5-mile long 80-foot high rock barrier planned to protect New York Harbor from future storms
After Hurricane Sandy, there are plans to built a 80-foot rock barrier rising from the Atlantic Ocean to harness New York Harbor and its surrounding waterways to protect the city from future storms.
The barrier planned will be stretching for 5 miles from Breezy Point, Queens, to Sandy Hook, New Jersey, which would have a new highway.
According to the New York Daily News, it has also been suggested there could be a 1,700-foot wall spanning the Arthur Kill, designed by CDM Smith, which will include a pedestrian walkway, a bike path, hydroelectric power and a system of locks for passing ships.
Or maybe a towering structure in the shadow of the Verrazano Bridge, with the Statue of Liberty as a backdrop, complete with twin 640-foot gates, the report said.
"I've been hearing a lot more people are interested," Jonathan Goldstick, a vice president at CH2M Hill, the global engineering/construction company behind the Breezy Point plan, said.
"I'm hearing politicians are getting interested," he said, adding: "There's a whole range of solutions to consider that people hadn't heard of before the storm."
According to the report, changing the seascape around the skyline became a hotter topic as the estimate for New York state damages climbed to a staggering 41.9 billion dollars one month after the killer hurricane blew out of town.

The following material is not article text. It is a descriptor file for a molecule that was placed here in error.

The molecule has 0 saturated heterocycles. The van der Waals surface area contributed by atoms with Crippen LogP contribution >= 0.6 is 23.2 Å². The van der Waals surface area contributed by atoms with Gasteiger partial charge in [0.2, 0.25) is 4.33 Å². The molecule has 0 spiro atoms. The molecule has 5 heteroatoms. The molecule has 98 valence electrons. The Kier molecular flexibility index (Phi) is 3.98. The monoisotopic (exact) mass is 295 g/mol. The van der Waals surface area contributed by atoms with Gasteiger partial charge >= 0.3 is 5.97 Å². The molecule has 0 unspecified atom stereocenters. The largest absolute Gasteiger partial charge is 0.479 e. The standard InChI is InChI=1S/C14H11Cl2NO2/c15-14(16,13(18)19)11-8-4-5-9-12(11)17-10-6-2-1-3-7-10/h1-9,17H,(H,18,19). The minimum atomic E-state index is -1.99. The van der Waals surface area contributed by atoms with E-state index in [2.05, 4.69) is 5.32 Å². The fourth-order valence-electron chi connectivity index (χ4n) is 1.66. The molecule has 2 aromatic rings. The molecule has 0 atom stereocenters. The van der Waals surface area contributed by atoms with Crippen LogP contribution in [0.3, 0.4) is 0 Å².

Sandy's aftermath created "the worst economic crisis in New York history," veteran Republican Peter King said.
Count City Council President Christine Quinn is one who has proposed a solution. She has proposed a 16 billion dollars storm surge barrier as part of a possible plan to safeguard the city.
Senator Chuck Schumer (Democrat New York) has asked for a study to examine all the available options given by people, including storm barriers.
William Solecki, a climate change expert at Hunter College, thinks a mixture of measures that could possibly include a barrier is the right approach.
"If you put a lot of stock in one structure, your system has a lot of fragility," Solecki said, adding: "If it fails, the results could be catastrophic."
There are also questions about whether the barriers could protect the entire city, or if certain sections would be left treading water while their neighbors remained high and dry, the report added.